Jews fulfill special rite by scribing Torah scroll
The quill, which scribe Rabbi Levi Selwyn of North Miami Beach, Fla., will use to begin filling in the letters on Beth El Synagogue's new Torah scroll, stands ready.
Joshua Sakolsky, 7, who won the honor of helping to fill in the first letter of Beth El Synagogue's new "inclusionary Torah," watches as scribe Rabbi Levi Selwyn explains how he washes his hands and says the proper proper blessing before beginning to work on the new Torah scroll. Joshua and the members of his family who helped hold the quill used to write the first letter also washed their hands and said the blessing.
Joshua Sakolsky, 7, of Mt. Lebanon, second from right, whose name was chosen in a lottery, has the honor Sunday of filling in the first letter of a new Torah scroll at Beth El Synagogue in the South Hills. With him are his brothers and sister, Aaron Sakolsky, 9, left; Brittany Shniper, 11, second from left, and Robert Shniper, 12, center. Scribe Levi Selwyn, right, helps in filling in the first letter, "bet."
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Hundreds of local Jewish families got the chance on Sunday to fulfill one of the most important mitzvahs -- or commandments -- in Judaism by participating in the scribing of a new Torah scroll at the Beth El Congregation of the South Hills in Scott.
"We're embarking on the beginning of what we call the 'Beth El Inclusion Torah,' " said Steve Hecht, executive director of the synagogue. "We refer to our new Torah as inclusionary because we feel that Beth El is a congregation that's inclusive," allowing all genders and ages to participate.
At a celebration that also marked the last day of Hanukkah -- the final candle was kindled at sundown Saturday -- congregants gathered from noon until 9 p.m. Sunday to get their chance to help scribe the first five books of the Hebrew Bible.
Jews are required to fulfill 613 commandments in their lifetime, the last being the scribing of a Torah scroll.
But, it isn't as simple as putting pen to paper.
Steeped in symbolism and rituals, Judaism requires that a specific process be followed, including a special handwashing for those who will touch the sacred parchment, along with kosher instruments, such as a feather quill and a certain type of ink.
"It takes years and years to learn and nine to 12 months to scribe an entire Torah," Mr. Hecht said.
The congregation is having its new Torah scroll scribed in Israel, with the exception of the first few passages, which are reserved for congregants. It will be completed in September, in time for Simchat Torah -- a festival celebrating the completion of the annual cycle of Torah readings.
And not just anyone can scribe a Torah scroll.
It's a process that Rabbi Levi Selwyn of North Miami Beach, Fla., spent years learning -- from the proper use of Hebrew text, which is read from right to left -- to learning the complicated and painstaking details of calligraphy script.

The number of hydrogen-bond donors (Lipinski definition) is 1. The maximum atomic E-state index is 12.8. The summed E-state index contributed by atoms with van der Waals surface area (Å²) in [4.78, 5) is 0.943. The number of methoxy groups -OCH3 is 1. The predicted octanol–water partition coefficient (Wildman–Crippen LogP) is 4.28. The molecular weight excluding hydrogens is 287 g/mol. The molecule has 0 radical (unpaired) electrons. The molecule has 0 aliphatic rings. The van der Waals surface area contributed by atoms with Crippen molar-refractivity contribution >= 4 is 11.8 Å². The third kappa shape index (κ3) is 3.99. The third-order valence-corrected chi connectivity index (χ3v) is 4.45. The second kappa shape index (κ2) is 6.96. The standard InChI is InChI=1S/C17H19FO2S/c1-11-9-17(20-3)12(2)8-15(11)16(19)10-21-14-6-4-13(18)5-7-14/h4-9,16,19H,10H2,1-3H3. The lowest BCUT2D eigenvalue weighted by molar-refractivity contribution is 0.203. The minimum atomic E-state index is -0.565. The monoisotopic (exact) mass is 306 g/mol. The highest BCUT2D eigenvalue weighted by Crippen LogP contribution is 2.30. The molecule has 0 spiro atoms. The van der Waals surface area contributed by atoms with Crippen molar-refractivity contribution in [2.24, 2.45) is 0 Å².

"It takes lots of practice," said Rabbi Selwyn, a specially trained "sofer" -- or scribe -- who travels across the country scribing Torah scrolls for his organization, Sofer on Site. "You have to train your hand."
Part spiritual leader, part artist, Rabbi Selwyn leaves behind his wife and four children, ages 7 months to 9 years, several times each month to help congregations learn about the importance of scribing a Torah scroll.
"It's an experience that you wouldn't normally get," said Rabbi Selwyn, who said the process was meant to be unifying and enriching for the entire congregation. "This is a community Torah. It's a beautiful experience, and it's really rewarding."
Rabbi Selwyn does the actual writing with a quill and ink, but those who want to participate place a finger on the quill as he is writing in the bold, beautiful Hebrew script.
One of the families who gathered around Rabbi Selwyn to help scribe the Torah scroll were the Finkelsteins of Upper St. Clair. Parents Jay and Megan Finkelstein and their three sons, Zachary, 16, Seth, 13, and Taylor, 10, each had a chance to hold the quill as Rabbi Selwyn scribed letters.
"It's a pretty rare experience," Mr. Finkelstein said. "It's a once-in-a-lifetime opportunity."
Young Taylor was especially excited about the Torah scroll, since he will have the opportunity to carry it during his bar mitzvah when he reaches Jewish adulthood at age 13.
The new scroll will weigh just 11 pounds, substantially less that the seven other Torah scrolls at the synagogue, most of which were donated by congregants and weigh between 19 and 28 pounds.
Once it's completed in Israel, every letter in the new five-volume text will be checked by a sofer for accuracy, before the parchment is sewn together.
The commissioning of a new Torah scroll -- costing nearly $40,000 -- was made possible by 100 bingo volunteers who donated their tips to the congregation.
Jay Feuer, co-chair of the bingo fundraising program, said the purchase of the Torah scroll was a gift for the volunteers.
"We decided to spend the money on something special for the bingo volunteers," he said. "In the Jewish religion, there's nothing more special than a Torah."
First Published December 17, 2012 12:00 am